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  • Discover Your InnerSource

Also Known As

  • Not looking for stuff internally
  • Don't bother looking
  • Find it Inside


  • Software component(s) are available internally but users can't easily find these.
  • This problem is more likely to occur in large, federated companies where different organizational units operate as silos.
  • Historically, the company does not have a culture of sharing code across silos.

Discussion on

  • Comments may appear in the timeline but not with the file once it is edited (github)?
  • If only X knew what X knew; the internal search engine is bad. No one can find anything because it is difficult to add things to the search index.
  • We have similar challenges getting data sources pulled into the search engine. PayPal is building a project called Agora to do this and they are planning to open source it.
  • Github Enterprise and npmjs have built-in searches on meta-data. Enterprise that opts into these tooling will get some of that functi
  • Software component(s) are available internally but users can't easily find these.
  • This problem is more likely to occur where there are silos in the company (e.g., larger companies; smaller companies may have fewer opportunities for reuse of internally developed software).
  • The company traditionally has been bad at sharing across silos (people don't have the culture of sharing).


People don't bother looking for internally developed solutions - they might not find the repo at all or be aware of its existence.


  • No good internal search engine (or not connected to git repositories; and difficult to make this change happen)
  • Users may not know there are common places to find internally developed solutions.
  • People don't expect to find solutions internally.
  • Many silos in the company; difficult to reach the developer base across those silos (a communications problem).
  • People might not want to use internal SW because they don't believe it will be helpful
    • might not be maintained
    • might have poor reusability
    • if someone put out a SW internally, the expectation is that they wouldn't have time to support it (vs. open source options)


Make it easy to find the reusable code.

  • Pull in Repo names, descriptions and files into the search engine assuming that a search engine exists. Note: a one-stop-shop kind of search engine for all relevant communication and documentation is difficult to attain. Even when using Github's enterprise offering, people often deploy additional systems like wikis to host content orthogonal to what is in the code repositories, slack channels (or IRC), mailing lists (or even nntp servers), some place to store stuff written down in office formats, search over personal e-mail etc. Several of these systems come with search built-in, but integrating this content in one search box or even just deploying a federated search engine across all sources often doesn't come off-the-shelf.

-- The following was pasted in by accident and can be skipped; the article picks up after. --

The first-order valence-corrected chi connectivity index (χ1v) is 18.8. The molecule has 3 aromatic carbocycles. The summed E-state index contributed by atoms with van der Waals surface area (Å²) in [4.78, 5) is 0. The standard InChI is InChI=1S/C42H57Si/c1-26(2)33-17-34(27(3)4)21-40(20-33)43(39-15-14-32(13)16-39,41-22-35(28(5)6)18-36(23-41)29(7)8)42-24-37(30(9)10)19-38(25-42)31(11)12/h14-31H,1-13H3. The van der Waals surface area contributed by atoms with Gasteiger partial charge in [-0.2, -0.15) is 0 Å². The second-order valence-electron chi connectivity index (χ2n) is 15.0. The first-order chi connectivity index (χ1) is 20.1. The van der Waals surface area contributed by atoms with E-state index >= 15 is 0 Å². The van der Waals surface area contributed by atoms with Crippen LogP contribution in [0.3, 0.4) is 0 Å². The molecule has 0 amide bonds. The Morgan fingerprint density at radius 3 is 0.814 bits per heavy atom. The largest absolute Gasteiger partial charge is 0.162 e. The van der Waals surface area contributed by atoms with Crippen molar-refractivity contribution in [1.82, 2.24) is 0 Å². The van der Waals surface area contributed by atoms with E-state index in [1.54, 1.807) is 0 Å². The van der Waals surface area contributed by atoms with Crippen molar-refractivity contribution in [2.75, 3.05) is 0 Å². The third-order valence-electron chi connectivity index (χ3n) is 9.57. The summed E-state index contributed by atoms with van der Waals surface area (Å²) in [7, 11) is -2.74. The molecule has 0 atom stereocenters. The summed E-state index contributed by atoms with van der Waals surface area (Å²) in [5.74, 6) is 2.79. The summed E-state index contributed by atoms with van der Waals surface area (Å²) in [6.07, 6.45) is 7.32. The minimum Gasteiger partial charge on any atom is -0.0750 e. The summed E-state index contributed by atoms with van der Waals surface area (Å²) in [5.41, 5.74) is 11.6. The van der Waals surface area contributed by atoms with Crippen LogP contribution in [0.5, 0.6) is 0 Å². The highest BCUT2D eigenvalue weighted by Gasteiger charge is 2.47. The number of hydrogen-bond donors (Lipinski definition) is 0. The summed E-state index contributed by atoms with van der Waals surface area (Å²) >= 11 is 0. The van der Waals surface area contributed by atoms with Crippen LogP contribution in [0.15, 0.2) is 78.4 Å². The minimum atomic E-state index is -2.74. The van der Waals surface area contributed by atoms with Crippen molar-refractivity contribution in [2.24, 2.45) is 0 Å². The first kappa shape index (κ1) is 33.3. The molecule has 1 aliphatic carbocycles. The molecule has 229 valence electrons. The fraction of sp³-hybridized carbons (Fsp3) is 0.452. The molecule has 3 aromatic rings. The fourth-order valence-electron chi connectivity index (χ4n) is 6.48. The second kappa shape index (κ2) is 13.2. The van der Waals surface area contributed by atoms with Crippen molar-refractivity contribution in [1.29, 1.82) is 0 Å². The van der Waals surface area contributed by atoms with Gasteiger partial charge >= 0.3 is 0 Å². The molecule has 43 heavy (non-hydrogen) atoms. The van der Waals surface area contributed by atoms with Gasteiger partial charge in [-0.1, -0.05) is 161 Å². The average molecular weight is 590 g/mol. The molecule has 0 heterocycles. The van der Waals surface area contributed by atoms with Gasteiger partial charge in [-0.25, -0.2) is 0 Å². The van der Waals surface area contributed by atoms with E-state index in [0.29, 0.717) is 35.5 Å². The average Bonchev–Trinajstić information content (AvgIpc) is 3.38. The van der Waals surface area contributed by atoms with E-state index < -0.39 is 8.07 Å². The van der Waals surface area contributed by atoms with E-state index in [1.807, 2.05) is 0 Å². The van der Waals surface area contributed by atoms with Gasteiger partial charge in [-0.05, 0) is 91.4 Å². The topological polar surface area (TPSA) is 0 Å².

• Implement process change to first check for internal solutions for this problem.
  • Tool with a central view (but people are more inclined to google externally than look internally)
  • Concierge service (guide) to help product people find stuff. Might not scale but could be helpful in the beginning.
  • Need some very visible lighthouse projects that start using inner source components and make positive statements about the inner source program.
  • Establish a common, asynchronous communication channel (e.g., like slack or metamorph or yammer) across team boundaries. This might not scale beyond a certain organisation size. It is possible people will start splitting this one channel into multiple channels by topic once traffic gets too high. Note: having one channel for many users of one tool might be considered an anti-pattern because they can't find it unless they already know about it.
  • Encourage (and reward) owners of reusable code to use the same search engine to continually search for products that are candidates for use and adoption of the reusable code but not currently doing so.
  • Consider creating a marketplace for marketing InnerSource programs (management can use this mechanism to know which InnerSource projects to fund, but seeing how the marketplace reacts).

Known instances

Resulting Context

  • Internal components are easily visible
  • Developers looking for code can search for it and find it quickly.
  • Developers are now looking internally for software components
  • Search results are combined (internal and external)
  • Process changes, establishing a common communications channel, and encouraging and rewarding owners of reusable code to use the same search engine can contribute to changing the corporate culture. Transformation begins from the grassroots but requires strategic involvement of thought leaders.
  • See Improved Findability (aka Poor Naming Conventions or Badly Named Piles) as a related pattern.


Brainstormed pattern idea in progress


  • Georg Grutter
  • Erin Bank
  • Padma Sudarsan
  • Tim Yao


  • Contributions from Russ Rutledge, Ofer Hermoni and Robert Hanmer
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